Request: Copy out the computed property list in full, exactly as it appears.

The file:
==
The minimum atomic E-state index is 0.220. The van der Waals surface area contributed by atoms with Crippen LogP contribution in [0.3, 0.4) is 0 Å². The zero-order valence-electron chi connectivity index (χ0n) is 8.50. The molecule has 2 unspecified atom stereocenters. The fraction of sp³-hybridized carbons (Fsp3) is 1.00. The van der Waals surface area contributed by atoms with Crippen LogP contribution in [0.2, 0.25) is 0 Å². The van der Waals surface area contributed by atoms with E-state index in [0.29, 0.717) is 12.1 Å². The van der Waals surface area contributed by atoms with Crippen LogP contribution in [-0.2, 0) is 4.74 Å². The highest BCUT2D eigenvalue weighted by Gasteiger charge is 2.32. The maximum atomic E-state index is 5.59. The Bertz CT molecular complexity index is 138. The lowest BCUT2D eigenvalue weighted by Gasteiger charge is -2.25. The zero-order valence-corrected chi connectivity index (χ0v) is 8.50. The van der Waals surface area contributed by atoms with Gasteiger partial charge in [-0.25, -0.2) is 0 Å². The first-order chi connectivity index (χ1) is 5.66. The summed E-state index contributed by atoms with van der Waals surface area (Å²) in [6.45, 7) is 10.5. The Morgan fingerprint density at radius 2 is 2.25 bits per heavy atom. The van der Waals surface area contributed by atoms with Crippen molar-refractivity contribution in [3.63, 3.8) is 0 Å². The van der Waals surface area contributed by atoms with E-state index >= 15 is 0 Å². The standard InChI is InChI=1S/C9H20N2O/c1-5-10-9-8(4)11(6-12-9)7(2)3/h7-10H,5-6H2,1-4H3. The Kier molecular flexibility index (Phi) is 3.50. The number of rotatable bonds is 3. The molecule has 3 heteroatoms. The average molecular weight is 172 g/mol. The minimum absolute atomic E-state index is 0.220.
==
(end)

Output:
The minimum atomic E-state index is 0.220. The van der Waals surface area contributed by atoms with Crippen LogP contribution in [0.3, 0.4) is 0 Å². The zero-order valence-electron chi connectivity index (χ0n) is 8.50. The molecule has 2 unspecified atom stereocenters. The fraction of sp³-hybridized carbons (Fsp3) is 1.00. The van der Waals surface area contributed by atoms with Crippen LogP contribution in [0.2, 0.25) is 0 Å². The van der Waals surface area contributed by atoms with E-state index in [0.29, 0.717) is 12.1 Å². The van der Waals surface area contributed by atoms with Crippen LogP contribution in [-0.2, 0) is 4.74 Å². The highest BCUT2D eigenvalue weighted by Gasteiger charge is 2.32. The maximum atomic E-state index is 5.59. The Bertz CT molecular complexity index is 138. The lowest BCUT2D eigenvalue weighted by Gasteiger charge is -2.25. The zero-order valence-corrected chi connectivity index (χ0v) is 8.50. The van der Waals surface area contributed by atoms with Gasteiger partial charge in [-0.25, -0.2) is 0 Å². The first-order chi connectivity index (χ1) is 5.66. The summed E-state index contributed by atoms with van der Waals surface area (Å²) in [6.45, 7) is 10.5. The Morgan fingerprint density at radius 2 is 2.25 bits per heavy atom. The van der Waals surface area contributed by atoms with Crippen molar-refractivity contribution in [3.63, 3.8) is 0 Å². The van der Waals surface area contributed by atoms with E-state index >= 15 is 0 Å². The standard InChI is InChI=1S/C9H20N2O/c1-5-10-9-8(4)11(6-12-9)7(2)3/h7-10H,5-6H2,1-4H3. The Kier molecular flexibility index (Phi) is 3.50. The number of rotatable bonds is 3. The molecule has 3 heteroatoms. The average molecular weight is 172 g/mol. The minimum absolute atomic E-state index is 0.220.